Xue B et al (2010) PONDR-FIT: a meta-predictor of intrinsically disordered amino acids. Biochim Biophys Acta 1804(4):996–1010
Deng X, Eickholt J, Cheng J (2009) PreDisorder: ab initio sequence-based prediction of protein disordered regions. BMC Bioinf 10:436
Wang L, Sauer U (2008) OnD-CRF: predicting order and disorder in proteins using [corrected] conditional random fields. Bioinformatics 24(11):1401–1402
Yang Z et al (2005) RONN: the bio-basis function neural network technique applied to the detection of natively disordered regions in proteins. Bioinformatics 21(16):3369–3376
Prilusky J et al (2005) FoldIndex: a simple tool to predict whether a given protein sequence is intrinsically unfolded. Bioinformatics 21(16):3435–3438
McGuffin L (2008) Intrinsic disorder prediction from the analysis of multiple protein fold recognition models. Bioinformatics 24(16):1798–1804
Linding R et al (2003) GlobPlot: exploring protein sequences for globularity and disorder. Nucleic Acids Res 31(13):3701–3708
Wu S, Zhang Y (2007) LOMETS: a local meta-threading-server for protein structure prediction. Nucleic Acids Res 35(10):3375–3382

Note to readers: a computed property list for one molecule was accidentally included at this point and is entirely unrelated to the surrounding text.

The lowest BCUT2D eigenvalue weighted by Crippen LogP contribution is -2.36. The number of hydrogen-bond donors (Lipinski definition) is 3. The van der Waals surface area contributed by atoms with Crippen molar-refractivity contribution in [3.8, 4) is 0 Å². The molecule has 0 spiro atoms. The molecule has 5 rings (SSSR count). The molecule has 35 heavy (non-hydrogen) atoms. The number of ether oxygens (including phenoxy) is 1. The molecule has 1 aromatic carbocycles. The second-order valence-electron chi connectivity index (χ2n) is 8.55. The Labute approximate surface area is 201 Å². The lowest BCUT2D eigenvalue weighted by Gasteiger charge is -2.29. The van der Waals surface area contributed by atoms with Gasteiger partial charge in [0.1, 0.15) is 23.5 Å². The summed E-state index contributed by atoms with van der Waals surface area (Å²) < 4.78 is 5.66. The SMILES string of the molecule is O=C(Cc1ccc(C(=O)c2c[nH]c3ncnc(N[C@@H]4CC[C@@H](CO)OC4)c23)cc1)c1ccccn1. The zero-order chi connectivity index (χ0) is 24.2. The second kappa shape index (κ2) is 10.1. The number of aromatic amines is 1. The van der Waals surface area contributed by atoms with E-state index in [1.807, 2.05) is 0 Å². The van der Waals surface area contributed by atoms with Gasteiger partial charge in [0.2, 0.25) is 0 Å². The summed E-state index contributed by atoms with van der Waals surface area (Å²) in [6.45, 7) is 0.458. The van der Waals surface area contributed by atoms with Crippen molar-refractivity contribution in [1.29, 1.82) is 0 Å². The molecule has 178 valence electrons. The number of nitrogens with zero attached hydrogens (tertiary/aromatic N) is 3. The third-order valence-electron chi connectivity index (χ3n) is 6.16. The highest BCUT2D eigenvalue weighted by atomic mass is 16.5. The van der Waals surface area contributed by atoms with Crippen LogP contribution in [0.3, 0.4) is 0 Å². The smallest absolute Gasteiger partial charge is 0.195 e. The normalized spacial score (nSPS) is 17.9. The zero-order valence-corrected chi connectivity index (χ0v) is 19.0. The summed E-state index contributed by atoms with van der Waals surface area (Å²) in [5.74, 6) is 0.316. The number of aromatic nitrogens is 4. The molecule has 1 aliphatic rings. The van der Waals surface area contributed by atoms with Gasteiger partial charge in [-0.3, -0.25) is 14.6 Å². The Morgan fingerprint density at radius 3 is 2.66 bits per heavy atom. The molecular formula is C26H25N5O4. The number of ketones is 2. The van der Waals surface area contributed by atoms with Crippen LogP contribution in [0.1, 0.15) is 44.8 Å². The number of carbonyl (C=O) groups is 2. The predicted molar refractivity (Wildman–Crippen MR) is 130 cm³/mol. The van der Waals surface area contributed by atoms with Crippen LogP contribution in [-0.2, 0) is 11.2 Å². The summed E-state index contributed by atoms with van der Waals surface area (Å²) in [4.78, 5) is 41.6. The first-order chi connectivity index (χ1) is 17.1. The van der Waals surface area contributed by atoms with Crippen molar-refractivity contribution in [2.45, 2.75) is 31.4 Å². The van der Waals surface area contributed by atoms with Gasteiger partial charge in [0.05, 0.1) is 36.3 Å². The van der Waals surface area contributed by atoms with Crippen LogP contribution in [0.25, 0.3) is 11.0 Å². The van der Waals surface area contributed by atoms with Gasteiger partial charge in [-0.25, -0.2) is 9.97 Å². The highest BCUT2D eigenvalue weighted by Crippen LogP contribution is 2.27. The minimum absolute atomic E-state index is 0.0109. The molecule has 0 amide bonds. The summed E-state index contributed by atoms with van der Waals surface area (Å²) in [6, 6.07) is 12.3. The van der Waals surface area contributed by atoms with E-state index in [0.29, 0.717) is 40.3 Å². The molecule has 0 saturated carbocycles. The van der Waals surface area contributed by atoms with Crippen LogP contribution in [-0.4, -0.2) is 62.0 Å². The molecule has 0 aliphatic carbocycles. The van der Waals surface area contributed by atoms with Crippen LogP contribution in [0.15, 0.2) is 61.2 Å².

Wu S, Zhang Y (2008) MUSTER: improving protein sequence profile–profile alignments by using multiple sources of structure information. Proteins 72(2):547–556
Sali A, Blundell T (1993) Comparative protein modelling by satisfaction of spatial restraints. J Mol Biol 234(3):779–815
Inc AS (2012) Discovery studio modeling environment, release 3.5, in Accelrys Discovery Studio. Accelrys Software Inc, San Diego
Willard L et al (2003) VADAR: a web server for quantitative evaluation of protein structure quality. Nucleic Acids Res 31(13):3316–3319
Voss N, Gerstein M (2010) 3V: cavity, channel and cleft volume calculator and extractor. Nucleic Acids Res 38(Web Server Issue):W555–W562
Fontes M et al (2003) Structural basis for the specificity of bipartite nuclear localization sequence binding by importin-alpha. J Biol Chem 278:27981–27987